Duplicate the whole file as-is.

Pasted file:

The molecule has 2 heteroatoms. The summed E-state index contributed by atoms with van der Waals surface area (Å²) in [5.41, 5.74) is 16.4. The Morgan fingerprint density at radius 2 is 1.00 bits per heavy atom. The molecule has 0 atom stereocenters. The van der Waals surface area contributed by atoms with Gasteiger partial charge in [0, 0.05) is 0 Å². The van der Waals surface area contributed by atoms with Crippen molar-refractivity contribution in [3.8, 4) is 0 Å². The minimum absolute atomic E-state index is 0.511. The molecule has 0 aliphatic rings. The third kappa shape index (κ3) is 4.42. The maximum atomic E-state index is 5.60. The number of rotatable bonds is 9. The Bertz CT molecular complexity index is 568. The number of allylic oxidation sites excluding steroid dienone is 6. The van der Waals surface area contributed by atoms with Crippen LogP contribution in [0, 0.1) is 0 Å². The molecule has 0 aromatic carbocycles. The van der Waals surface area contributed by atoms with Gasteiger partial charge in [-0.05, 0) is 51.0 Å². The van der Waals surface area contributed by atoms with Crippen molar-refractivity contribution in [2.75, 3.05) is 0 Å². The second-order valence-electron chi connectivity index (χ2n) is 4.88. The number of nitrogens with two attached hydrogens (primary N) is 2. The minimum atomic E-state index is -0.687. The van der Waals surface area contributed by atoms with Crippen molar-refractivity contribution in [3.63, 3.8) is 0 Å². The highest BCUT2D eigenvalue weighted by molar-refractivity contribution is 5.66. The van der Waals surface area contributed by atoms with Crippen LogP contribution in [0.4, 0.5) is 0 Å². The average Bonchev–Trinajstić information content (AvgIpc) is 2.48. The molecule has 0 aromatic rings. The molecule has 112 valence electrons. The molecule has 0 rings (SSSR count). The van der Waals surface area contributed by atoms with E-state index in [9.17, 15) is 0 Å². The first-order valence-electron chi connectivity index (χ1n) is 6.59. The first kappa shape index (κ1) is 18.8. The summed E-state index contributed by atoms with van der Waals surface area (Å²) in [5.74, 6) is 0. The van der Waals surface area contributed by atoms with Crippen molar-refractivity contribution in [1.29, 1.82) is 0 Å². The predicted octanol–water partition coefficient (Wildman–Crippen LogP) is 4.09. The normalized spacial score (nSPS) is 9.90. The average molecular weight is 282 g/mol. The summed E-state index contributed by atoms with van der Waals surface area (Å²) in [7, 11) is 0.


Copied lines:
The molecule has 2 heteroatoms. The summed E-state index contributed by atoms with van der Waals surface area (Å²) in [5.41, 5.74) is 16.4. The Morgan fingerprint density at radius 2 is 1.00 bits per heavy atom. The molecule has 0 atom stereocenters. The van der Waals surface area contributed by atoms with Gasteiger partial charge in [0, 0.05) is 0 Å². The van der Waals surface area contributed by atoms with Crippen molar-refractivity contribution in [3.8, 4) is 0 Å². The minimum absolute atomic E-state index is 0.511. The molecule has 0 aliphatic rings. The third kappa shape index (κ3) is 4.42. The maximum atomic E-state index is 5.60. The number of rotatable bonds is 9. The Bertz CT molecular complexity index is 568. The number of allylic oxidation sites excluding steroid dienone is 6. The van der Waals surface area contributed by atoms with Crippen LogP contribution in [0, 0.1) is 0 Å². The molecule has 0 aromatic carbocycles. The van der Waals surface area contributed by atoms with Gasteiger partial charge in [-0.05, 0) is 51.0 Å². The van der Waals surface area contributed by atoms with Crippen molar-refractivity contribution in [2.75, 3.05) is 0 Å². The second-order valence-electron chi connectivity index (χ2n) is 4.88. The number of nitrogens with two attached hydrogens (primary N) is 2. The minimum atomic E-state index is -0.687. The van der Waals surface area contributed by atoms with Crippen molar-refractivity contribution in [3.63, 3.8) is 0 Å². The highest BCUT2D eigenvalue weighted by molar-refractivity contribution is 5.66. The van der Waals surface area contributed by atoms with Crippen LogP contribution in [0.4, 0.5) is 0 Å². The average Bonchev–Trinajstić information content (AvgIpc) is 2.48. The molecule has 0 aromatic rings. The molecule has 112 valence electrons. The molecule has 0 rings (SSSR count). The van der Waals surface area contributed by atoms with E-state index in [9.17, 15) is 0 Å². The first-order valence-electron chi connectivity index (χ1n) is 6.59. The first kappa shape index (κ1) is 18.8. The summed E-state index contributed by atoms with van der Waals surface area (Å²) in [5.74, 6) is 0. The van der Waals surface area contributed by atoms with Crippen molar-refractivity contribution in [1.29, 1.82) is 0 Å². The predicted octanol–water partition coefficient (Wildman–Crippen LogP) is 4.09. The normalized spacial score (nSPS) is 9.90. The average molecular weight is 282 g/mol. The summed E-state index contributed by atoms with van der Waals surface area (Å²) in [7, 11) is 0.